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10.What are the key advantages and disadvantages among routed and switched backbones?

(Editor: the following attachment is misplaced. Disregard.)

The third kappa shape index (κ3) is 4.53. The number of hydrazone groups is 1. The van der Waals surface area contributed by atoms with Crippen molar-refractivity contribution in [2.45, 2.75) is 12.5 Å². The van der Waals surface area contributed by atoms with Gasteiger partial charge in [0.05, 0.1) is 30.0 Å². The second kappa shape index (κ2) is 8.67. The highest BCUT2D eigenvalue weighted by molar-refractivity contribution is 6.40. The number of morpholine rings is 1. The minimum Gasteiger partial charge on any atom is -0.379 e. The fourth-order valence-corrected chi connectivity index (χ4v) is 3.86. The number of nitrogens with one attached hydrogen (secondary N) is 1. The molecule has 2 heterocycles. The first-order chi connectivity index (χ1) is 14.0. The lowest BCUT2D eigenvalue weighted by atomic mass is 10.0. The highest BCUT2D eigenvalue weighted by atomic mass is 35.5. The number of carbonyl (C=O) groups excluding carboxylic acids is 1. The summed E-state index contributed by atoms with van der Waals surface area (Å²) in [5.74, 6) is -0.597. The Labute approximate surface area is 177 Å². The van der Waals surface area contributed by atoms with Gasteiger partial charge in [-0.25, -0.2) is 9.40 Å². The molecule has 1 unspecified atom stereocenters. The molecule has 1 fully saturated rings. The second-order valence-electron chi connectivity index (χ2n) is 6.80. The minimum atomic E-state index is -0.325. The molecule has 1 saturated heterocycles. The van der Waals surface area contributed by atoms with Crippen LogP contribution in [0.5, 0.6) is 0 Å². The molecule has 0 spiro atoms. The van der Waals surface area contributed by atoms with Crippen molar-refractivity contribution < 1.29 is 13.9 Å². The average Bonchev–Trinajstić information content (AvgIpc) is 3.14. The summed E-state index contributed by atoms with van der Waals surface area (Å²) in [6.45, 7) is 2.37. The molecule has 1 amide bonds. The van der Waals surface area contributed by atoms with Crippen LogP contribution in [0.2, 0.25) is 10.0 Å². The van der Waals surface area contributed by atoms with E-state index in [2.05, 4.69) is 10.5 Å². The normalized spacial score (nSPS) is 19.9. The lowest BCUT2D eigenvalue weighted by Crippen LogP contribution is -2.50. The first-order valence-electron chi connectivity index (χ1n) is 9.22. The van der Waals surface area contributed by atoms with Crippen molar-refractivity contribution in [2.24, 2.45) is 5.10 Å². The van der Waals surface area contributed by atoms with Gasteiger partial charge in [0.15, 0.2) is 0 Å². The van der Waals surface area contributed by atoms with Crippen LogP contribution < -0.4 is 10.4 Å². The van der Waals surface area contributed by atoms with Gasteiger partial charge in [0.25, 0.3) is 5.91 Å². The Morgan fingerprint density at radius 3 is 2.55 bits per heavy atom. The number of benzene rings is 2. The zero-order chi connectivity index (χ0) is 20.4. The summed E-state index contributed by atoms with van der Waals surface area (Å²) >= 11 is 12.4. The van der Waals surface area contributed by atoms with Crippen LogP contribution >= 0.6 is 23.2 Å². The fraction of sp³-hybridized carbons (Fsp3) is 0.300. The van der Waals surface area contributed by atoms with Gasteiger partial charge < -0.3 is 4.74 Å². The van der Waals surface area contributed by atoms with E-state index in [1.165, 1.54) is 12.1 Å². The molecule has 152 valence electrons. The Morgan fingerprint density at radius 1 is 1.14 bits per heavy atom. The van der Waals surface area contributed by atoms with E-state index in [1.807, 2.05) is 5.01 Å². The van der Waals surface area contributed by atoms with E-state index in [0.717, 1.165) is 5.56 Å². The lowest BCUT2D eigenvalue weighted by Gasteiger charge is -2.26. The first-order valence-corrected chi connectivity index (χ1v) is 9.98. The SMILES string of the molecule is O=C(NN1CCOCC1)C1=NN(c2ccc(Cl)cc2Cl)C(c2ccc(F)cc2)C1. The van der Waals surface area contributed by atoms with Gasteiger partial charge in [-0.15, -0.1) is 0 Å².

computers are moved (or support dynamic addressing). Switched backbones Performance is improved. With the traditional backbone network, the backbone circuit was shared among many LANs; each had to take turns sending messages. With the collapsed backbone, each connection into the switch is a separate point-to-point circuit. The switch enables simultaneous access, so that several LANs can send messages to other LANs at the same time. Throughput is increased significantly, often by 200% to 600%, depending upon the number of attached LANs and the traffic pattern. Since there are far fewer networking devices in the network, this reduces costs and greatly simplifies network management. All the key backbone devices are in the same physical location, and all traffic must flow through the switch. If something goes wrong or if new cabling is needed, it can all be done in one place. Software reconfiguration replaces hardware reconfiguration. Because data link layer addresses are used to move packets, there is more broadcast traffic flowing through the network and it is harder to isolate and separately manage the individually attached LANs. Layer 3 switches can use the network layer address, so future collapsed backbones built with layer 3 will not suffer from this problem. Collapsed backbones use more cable, and the cable must be run longer distances, which often means that fiber optic cables must be used. If the switch fails, so does the entire backbone network. If the reliability of the switch has the same reliability as the reliability of the routers, then there is less chance of an failure (because there are fewer devices to fail). For most organizations, the relatively minor disadvantages of cable requirements and impacts of potential switch failure are outweighed by the benefits offered by collapsed backbones. 11.Compare and contrast rack-based and chassis-switch based switched backbones. The rack-based collapsed backbonehas the advantage of placing all network equipment in one place for easy maintenance and upgrade, but does require more cable. In most cases, the cost of the cable itself is only a small part of the overall cost to install the network, so the cost is greatly outweighed by the simplicity of maintenance and the flexibility it provides for future upgrades. The room containing the rack of equipment is sometimes called the main distribution facility(MDF) or central distribution facility(CDF). The cables from all computers and devices in the area served by the MDF (often hundreds of cables) are run into the MDF room.